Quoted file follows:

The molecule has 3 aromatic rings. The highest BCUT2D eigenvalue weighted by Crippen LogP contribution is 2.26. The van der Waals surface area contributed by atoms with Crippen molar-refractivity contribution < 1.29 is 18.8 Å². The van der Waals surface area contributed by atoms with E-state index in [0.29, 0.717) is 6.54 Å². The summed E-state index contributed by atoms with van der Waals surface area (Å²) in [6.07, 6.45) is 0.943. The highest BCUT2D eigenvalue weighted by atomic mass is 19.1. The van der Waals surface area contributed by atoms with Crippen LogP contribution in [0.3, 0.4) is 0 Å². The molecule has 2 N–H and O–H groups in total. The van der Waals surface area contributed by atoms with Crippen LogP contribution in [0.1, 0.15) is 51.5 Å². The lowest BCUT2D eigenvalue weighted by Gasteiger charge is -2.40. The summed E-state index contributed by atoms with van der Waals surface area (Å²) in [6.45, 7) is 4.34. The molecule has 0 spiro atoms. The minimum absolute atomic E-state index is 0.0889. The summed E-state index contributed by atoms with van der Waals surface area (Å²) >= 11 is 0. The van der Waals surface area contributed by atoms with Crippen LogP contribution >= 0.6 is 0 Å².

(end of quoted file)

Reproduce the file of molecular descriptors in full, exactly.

The molecule has 3 aromatic rings. The highest BCUT2D eigenvalue weighted by Crippen LogP contribution is 2.26. The van der Waals surface area contributed by atoms with Crippen molar-refractivity contribution < 1.29 is 18.8 Å². The van der Waals surface area contributed by atoms with E-state index in [0.29, 0.717) is 6.54 Å². The summed E-state index contributed by atoms with van der Waals surface area (Å²) in [6.07, 6.45) is 0.943. The highest BCUT2D eigenvalue weighted by atomic mass is 19.1. The van der Waals surface area contributed by atoms with Crippen LogP contribution in [0.3, 0.4) is 0 Å². The molecule has 2 N–H and O–H groups in total. The van der Waals surface area contributed by atoms with Crippen LogP contribution in [0.1, 0.15) is 51.5 Å². The lowest BCUT2D eigenvalue weighted by Gasteiger charge is -2.40. The summed E-state index contributed by atoms with van der Waals surface area (Å²) in [6.45, 7) is 4.34. The molecule has 0 spiro atoms. The minimum absolute atomic E-state index is 0.0889. The summed E-state index contributed by atoms with van der Waals surface area (Å²) >= 11 is 0. The van der Waals surface area contributed by atoms with Crippen LogP contribution >= 0.6 is 0 Å².